Many sensory systems provide the brain with the information it needs for orientation, maintain balance and to make successful movements of the limbs. Sensations from joints muscle and skin, signals from the vestibular organs of the inner ear, vision and sound are merged together so automatically that we are hardly aware of it - until something goes wrong. One aim of our research is to understand how the brain combines these different senses to form a single of the body, and its orientation and how, when things go wrong, it leads to debilitating problems such as vertigo, motion sickness and falls. To plan and execute successful movements, whether voluntary or automatic, the brain also needs to know about the load it has to move. Loads are constantly changing during ordinary activities and the brain must create an internal image of how they are changing and adapt to them. Not being able to adapt and scale the reflex and voluntary commands sent to muscles results in devastating movement disorders. Our research is investigating the sensory, neural and muscular processes that provide for this adaption of motor responses and to load and sensory conditions and why it goes wrong in different clinical conditions and with ageing.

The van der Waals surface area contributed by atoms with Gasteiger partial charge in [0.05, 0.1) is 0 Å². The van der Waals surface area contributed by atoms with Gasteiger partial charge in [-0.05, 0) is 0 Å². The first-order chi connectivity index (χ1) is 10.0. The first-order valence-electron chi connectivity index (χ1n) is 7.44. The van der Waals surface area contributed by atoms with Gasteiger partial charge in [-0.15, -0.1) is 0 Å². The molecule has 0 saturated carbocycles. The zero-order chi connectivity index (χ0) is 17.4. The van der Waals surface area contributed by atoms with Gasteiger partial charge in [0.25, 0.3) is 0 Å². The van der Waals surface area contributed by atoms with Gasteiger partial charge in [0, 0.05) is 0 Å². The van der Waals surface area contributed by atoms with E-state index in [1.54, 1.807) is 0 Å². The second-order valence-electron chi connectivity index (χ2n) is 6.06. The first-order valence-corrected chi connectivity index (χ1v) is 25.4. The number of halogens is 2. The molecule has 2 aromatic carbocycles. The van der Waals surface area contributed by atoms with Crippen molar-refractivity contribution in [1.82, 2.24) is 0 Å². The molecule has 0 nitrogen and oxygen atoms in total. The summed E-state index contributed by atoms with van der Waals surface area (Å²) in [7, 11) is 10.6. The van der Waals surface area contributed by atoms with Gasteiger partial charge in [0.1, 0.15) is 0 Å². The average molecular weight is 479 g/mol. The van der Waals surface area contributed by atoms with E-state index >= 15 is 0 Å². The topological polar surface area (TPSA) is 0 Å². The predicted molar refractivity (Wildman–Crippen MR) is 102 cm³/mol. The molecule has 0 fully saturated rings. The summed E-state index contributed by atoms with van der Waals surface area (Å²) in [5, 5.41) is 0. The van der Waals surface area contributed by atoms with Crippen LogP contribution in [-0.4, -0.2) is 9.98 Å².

Richard Fitzpatrick (BSc MBBS PhD MAcadWHUFC) undertook his initial training with Ian McCloskey and David Burke at the University of New South Wales. He has many research interests in the neuroscience of human sensation, posture balance and movement control, the integration of motor and cardiovascular responses. He applies a wide range of neurophysiological and psychophysical techniques to investigate fundamental human physiology and pathophysiology relevant to a wide range of clinical conditions. He serves on editorial boards including the Journal of Physiology and the Journal of Applied Physiology.